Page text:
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Finding Balance Between Chaos And Order In Woolf's To The Lighthouse

2650 words - 11 pages

Regardless if found in reality, both the present or past, or found in comparable literary works, the constant battle and endless war between order and chaos, emotions and thoughts, follows humanity mercilessly. These opposing concepts also take form in ideas such the thesis and the antitheses- that with every idea or concept, sooner or later an opposing force or contradicting theory will rise and ultimately challenge and change the previous state of society, individual or even in the natural world. The war that rages between order and chaos easily applies to this philosophical notion. Both states, chaos and order, seem to and most likely will continue to inevitably occur and then counter act the other. Although a society or an individual may experience a time of order and an alignment of society which promotes and preforms standards on both an ethical and moral scale, eventually the tides will turn and chaos will crash, spurred on by whatever opposing viewpoint there may stand to the previous one. This belief could mean that the world ultimately functions in chaos, that unless people achieve permanent order, no order truly occurs. However, besides the possibility that perhaps having a balance between order and chaos would actually provide the “true order” desired, it seems that rather then focusing on the society's order or chaos, as so commonly done, it would remain best to look inwards, at the individual. In other words, for people to find the balance of order and chaos, reason and emotion, restraint and passion, they must focus solely on their being and inner workings and develop, in their individual way, a means of maintaining that balance. In Virgina Woolf's acclaimed novel, To the Lighthouse, the characters Lilly Briscoe and Mrs. Ramsay represent the individual who finds a sense of balance and means to uphold, and those who do not and simply morph into the cycle of inevitable chaos that society promotes. Lilly Briscoe, a strong-willed and rather independent painter, acts throughout the novel as the antitheses of Mrs. Ramsay. Where Mrs. Ramsay acts placid and cordial, and conforms to the demands society projects, Lilly acts upon her own desires and will, primarily in regards to the realms of painting and marriage. As the story progresses the reader finds that painting lies at the core of Lillie's self, and she uses it as the means to maintain her inner balance. In the end, Lily accomplishes the balance of order and chaos, by choosing her own desires over the pressures ensued by society, and Mrs. Ramsay fails, adhering to the standards and demands placed on her, and ultimately dying after living a life of demanding servitude.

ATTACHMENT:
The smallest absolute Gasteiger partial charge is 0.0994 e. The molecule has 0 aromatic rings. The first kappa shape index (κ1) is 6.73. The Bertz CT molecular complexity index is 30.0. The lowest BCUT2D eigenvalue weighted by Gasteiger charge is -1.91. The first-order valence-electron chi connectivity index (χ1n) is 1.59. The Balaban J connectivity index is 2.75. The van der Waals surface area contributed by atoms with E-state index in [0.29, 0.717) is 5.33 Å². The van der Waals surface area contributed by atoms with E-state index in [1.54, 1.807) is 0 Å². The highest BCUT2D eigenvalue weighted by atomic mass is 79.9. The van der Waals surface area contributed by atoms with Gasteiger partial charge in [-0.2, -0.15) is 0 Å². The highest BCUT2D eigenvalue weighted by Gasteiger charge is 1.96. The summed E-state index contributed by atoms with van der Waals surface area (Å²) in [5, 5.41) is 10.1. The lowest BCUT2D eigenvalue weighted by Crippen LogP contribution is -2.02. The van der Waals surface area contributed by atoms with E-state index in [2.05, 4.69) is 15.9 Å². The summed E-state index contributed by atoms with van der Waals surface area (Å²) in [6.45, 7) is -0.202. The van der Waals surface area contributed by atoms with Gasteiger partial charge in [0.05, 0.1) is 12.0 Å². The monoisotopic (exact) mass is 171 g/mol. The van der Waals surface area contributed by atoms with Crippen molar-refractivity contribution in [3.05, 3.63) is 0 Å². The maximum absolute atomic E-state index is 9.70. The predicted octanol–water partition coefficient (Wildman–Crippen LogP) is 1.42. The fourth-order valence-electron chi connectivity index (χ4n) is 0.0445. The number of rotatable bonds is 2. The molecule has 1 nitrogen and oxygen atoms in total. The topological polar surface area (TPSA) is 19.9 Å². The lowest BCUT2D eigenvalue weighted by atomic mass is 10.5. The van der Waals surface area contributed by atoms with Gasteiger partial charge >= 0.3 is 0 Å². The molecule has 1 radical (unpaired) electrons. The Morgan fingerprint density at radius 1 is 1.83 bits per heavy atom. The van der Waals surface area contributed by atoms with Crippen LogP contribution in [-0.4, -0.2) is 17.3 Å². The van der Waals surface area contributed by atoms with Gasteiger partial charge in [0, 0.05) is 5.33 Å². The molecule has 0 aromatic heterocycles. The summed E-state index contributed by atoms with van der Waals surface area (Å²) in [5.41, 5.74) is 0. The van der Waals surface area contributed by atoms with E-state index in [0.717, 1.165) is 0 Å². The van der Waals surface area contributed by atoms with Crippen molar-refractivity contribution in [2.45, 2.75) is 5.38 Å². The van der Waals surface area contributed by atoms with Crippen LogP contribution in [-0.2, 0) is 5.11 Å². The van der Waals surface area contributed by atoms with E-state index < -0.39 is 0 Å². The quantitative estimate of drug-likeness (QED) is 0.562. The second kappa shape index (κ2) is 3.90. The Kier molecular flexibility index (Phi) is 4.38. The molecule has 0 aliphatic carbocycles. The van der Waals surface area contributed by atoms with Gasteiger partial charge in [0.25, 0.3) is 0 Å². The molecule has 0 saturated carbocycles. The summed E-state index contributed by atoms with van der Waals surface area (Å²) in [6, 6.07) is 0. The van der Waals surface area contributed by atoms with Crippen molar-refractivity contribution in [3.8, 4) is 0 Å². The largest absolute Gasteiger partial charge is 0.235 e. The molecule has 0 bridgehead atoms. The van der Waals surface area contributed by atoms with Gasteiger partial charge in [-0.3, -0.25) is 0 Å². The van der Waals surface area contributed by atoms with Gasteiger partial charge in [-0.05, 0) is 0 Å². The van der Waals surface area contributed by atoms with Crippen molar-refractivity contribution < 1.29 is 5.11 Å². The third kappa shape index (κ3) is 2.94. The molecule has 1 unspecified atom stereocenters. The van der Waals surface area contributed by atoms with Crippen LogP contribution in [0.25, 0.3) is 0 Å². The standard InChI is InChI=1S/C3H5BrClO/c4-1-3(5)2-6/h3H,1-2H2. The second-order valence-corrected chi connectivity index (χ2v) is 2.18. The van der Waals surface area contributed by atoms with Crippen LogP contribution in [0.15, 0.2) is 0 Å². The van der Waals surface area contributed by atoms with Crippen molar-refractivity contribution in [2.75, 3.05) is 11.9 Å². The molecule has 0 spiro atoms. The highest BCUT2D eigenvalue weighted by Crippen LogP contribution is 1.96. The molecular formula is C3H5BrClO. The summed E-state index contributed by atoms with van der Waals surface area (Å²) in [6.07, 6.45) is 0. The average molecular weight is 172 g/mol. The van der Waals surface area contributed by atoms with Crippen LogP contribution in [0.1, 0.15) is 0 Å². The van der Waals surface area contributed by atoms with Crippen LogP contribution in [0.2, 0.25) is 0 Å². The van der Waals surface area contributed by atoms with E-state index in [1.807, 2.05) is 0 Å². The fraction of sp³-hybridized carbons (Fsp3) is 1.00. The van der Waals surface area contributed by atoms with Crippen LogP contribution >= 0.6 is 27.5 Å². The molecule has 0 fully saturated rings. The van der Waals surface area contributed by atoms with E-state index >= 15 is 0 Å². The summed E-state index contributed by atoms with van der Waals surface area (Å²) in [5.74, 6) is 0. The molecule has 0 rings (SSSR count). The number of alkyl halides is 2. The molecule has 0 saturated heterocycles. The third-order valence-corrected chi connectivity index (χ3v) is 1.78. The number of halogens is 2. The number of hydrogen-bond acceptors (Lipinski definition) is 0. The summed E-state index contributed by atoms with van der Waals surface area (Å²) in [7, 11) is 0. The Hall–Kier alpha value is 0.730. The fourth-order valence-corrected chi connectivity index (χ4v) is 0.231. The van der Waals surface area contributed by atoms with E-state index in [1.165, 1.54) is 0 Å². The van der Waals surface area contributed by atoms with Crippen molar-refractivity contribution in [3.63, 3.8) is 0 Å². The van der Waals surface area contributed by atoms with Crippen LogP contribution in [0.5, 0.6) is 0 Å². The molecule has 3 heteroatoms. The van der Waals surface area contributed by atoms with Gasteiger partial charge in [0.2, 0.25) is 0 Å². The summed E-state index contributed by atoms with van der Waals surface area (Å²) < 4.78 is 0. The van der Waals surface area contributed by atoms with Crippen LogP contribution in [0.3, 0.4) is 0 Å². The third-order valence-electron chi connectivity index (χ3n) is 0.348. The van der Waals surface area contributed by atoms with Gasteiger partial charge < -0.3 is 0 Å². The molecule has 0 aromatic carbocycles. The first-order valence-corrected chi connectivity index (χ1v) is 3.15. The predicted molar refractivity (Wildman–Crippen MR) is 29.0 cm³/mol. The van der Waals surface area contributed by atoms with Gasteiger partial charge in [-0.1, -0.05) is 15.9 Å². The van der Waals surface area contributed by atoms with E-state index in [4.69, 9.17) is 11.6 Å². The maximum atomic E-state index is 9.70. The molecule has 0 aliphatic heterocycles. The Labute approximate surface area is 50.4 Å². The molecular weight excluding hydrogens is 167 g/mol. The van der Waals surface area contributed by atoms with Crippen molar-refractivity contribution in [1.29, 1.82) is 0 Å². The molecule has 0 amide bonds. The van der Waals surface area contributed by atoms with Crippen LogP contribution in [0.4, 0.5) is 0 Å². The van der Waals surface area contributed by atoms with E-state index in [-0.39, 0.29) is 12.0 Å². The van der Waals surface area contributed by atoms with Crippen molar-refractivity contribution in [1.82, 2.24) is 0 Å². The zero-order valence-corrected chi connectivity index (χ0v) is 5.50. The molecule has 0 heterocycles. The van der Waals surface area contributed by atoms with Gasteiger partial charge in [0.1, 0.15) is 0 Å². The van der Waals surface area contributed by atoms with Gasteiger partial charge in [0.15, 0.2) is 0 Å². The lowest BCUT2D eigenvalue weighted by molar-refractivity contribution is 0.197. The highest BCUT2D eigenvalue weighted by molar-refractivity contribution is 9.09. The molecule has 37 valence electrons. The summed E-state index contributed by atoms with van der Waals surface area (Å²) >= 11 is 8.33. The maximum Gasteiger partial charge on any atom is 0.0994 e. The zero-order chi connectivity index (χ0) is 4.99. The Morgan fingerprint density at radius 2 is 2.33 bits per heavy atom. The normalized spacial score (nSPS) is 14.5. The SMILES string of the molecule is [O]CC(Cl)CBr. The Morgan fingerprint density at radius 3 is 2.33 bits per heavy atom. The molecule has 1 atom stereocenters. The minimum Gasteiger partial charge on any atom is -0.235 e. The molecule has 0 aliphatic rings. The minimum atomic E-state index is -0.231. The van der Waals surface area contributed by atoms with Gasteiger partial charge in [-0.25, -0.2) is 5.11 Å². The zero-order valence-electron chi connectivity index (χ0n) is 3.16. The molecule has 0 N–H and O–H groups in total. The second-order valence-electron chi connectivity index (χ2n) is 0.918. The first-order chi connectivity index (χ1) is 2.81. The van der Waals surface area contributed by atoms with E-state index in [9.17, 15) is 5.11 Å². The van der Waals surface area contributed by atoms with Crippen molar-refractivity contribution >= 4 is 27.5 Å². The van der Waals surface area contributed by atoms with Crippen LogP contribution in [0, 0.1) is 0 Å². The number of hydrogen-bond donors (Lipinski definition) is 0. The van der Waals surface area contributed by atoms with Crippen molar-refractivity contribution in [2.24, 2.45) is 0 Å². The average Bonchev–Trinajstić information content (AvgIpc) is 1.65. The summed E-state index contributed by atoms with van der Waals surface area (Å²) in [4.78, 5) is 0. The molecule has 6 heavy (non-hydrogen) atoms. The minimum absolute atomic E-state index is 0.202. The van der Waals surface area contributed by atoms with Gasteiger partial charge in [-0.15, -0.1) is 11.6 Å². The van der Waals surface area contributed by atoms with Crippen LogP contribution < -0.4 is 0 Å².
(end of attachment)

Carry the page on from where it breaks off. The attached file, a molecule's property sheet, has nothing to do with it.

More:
The pressure to marry and cease her artistic pursuits seems to act as the most significant struggle Lily Briscoe faces throughout the course of the novel. Because, Mrs. Ramsay can't stand for a woman of her acquaintance to remain unwed, she sets Lily up with William Bankes, an older widower and...

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